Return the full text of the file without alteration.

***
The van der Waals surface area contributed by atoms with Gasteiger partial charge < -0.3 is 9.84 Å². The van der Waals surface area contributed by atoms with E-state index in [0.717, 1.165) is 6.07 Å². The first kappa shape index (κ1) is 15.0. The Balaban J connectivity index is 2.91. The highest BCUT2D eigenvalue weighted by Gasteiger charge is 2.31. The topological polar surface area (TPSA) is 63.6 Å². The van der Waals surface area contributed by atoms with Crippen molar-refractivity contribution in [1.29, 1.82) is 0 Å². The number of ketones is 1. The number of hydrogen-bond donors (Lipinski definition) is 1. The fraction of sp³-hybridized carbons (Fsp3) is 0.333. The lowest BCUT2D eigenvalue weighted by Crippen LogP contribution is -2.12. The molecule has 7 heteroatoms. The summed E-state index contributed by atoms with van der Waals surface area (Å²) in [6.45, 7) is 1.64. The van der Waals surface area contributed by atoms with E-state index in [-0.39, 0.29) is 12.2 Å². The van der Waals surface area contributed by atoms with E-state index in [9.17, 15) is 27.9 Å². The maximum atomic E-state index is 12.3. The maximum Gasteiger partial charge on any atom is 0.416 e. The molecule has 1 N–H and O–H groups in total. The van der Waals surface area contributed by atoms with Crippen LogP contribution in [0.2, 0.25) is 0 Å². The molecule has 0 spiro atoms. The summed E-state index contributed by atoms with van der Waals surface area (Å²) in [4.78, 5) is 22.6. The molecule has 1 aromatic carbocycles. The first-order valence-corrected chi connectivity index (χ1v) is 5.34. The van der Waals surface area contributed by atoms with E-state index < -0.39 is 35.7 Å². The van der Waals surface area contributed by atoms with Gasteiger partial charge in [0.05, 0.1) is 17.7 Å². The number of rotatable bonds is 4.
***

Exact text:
The van der Waals surface area contributed by atoms with Gasteiger partial charge < -0.3 is 9.84 Å². The van der Waals surface area contributed by atoms with E-state index in [0.717, 1.165) is 6.07 Å². The first kappa shape index (κ1) is 15.0. The Balaban J connectivity index is 2.91. The highest BCUT2D eigenvalue weighted by Gasteiger charge is 2.31. The topological polar surface area (TPSA) is 63.6 Å². The van der Waals surface area contributed by atoms with Crippen molar-refractivity contribution in [1.29, 1.82) is 0 Å². The number of ketones is 1. The number of hydrogen-bond donors (Lipinski definition) is 1. The fraction of sp³-hybridized carbons (Fsp3) is 0.333. The lowest BCUT2D eigenvalue weighted by Crippen LogP contribution is -2.12. The molecule has 7 heteroatoms. The summed E-state index contributed by atoms with van der Waals surface area (Å²) in [6.45, 7) is 1.64. The van der Waals surface area contributed by atoms with E-state index in [-0.39, 0.29) is 12.2 Å². The van der Waals surface area contributed by atoms with E-state index in [9.17, 15) is 27.9 Å². The maximum atomic E-state index is 12.3. The maximum Gasteiger partial charge on any atom is 0.416 e. The molecule has 1 N–H and O–H groups in total. The van der Waals surface area contributed by atoms with Crippen LogP contribution in [0.2, 0.25) is 0 Å². The molecule has 0 spiro atoms. The summed E-state index contributed by atoms with van der Waals surface area (Å²) in [4.78, 5) is 22.6. The molecule has 1 aromatic carbocycles. The first-order valence-corrected chi connectivity index (χ1v) is 5.34. The van der Waals surface area contributed by atoms with E-state index < -0.39 is 35.7 Å². The van der Waals surface area contributed by atoms with Gasteiger partial charge in [0.05, 0.1) is 17.7 Å². The number of rotatable bonds is 4.